There are practical applications as well. The work could help engineers create a “nose-on-a-chip,” for example, that would allow, say, fragrance manufacturers to more precisely tailor their scents. Feinstein also envisions translating the technique to rats to create supersniffing land mine detectors able to detect TNT at extremely low concentrations, which would allow them to find well-hidden or disguised dangers. In addition, the biosensors could also be used to detect trace chemical signatures of diseases.

“It doesn’t have to be a smell,” Feinstein explains. “You can get biosignatures for diseases like Parkinson’s, Alzheimer’s, or tuberculosis—anything that causes a chemical change in our bodily fluid that can be detected.”

Source: sciencemag.org

EHS Pest Services Employee Scholarship - Norwood, MA

05 Jul 2016

Posted by John D. Stellberger

Every fall our association, the NEPMA awards a $3000 to one family member of an employee of a member company.

EHS will match the $3000 contribution for any employee. This is your chance to receive $6000 to offset tuition.

Three of our employees have won it, I'd love to see us do it again.

Get your pens out and write!

Innovation for Rats - Allston, MA

04 Jul 2016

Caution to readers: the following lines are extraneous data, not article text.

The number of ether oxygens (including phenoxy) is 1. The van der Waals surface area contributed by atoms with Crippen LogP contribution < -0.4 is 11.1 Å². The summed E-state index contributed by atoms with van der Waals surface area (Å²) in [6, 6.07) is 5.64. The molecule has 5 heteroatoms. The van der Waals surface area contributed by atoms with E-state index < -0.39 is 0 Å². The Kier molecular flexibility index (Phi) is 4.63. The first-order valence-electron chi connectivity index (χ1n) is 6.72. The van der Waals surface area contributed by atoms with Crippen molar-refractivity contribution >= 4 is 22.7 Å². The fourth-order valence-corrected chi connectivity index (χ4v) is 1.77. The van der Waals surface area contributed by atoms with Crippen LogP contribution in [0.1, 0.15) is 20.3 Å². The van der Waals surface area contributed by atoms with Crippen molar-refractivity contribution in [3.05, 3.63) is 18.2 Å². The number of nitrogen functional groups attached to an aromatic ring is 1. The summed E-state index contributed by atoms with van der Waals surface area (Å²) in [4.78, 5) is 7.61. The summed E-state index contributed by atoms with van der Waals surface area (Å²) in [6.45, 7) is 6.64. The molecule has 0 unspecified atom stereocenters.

Posted by John D. Stellberger

EHS Pest Services has many loyal, dedicated and innovative employees. Chris White is one of them. Faced with a difficult challenge of excluding a rat colony with some likelihood of non retrieval of trapped rodents he built a one-way door. EHS has been using one way doors for over 30 years for "live and let live" wildlife exclusion, so it's only common sense to apply this successful measure. Chris is an expert at fashioning these custom sized exclusion devices for squirrels, bats, raccoons, skunks and other mammals, why not rats? Mouse one-way doors are on his bucket list.

Call EHS Pest for more innovations.

EHS Rat Control in Allston, MA

Environmental Health Services, Inc.Environmental Health Services, Inc. $$

823 Pleasant Street
Norwood,
MA 02062
Email: info@ehspest.com
Phone: 877-507-0698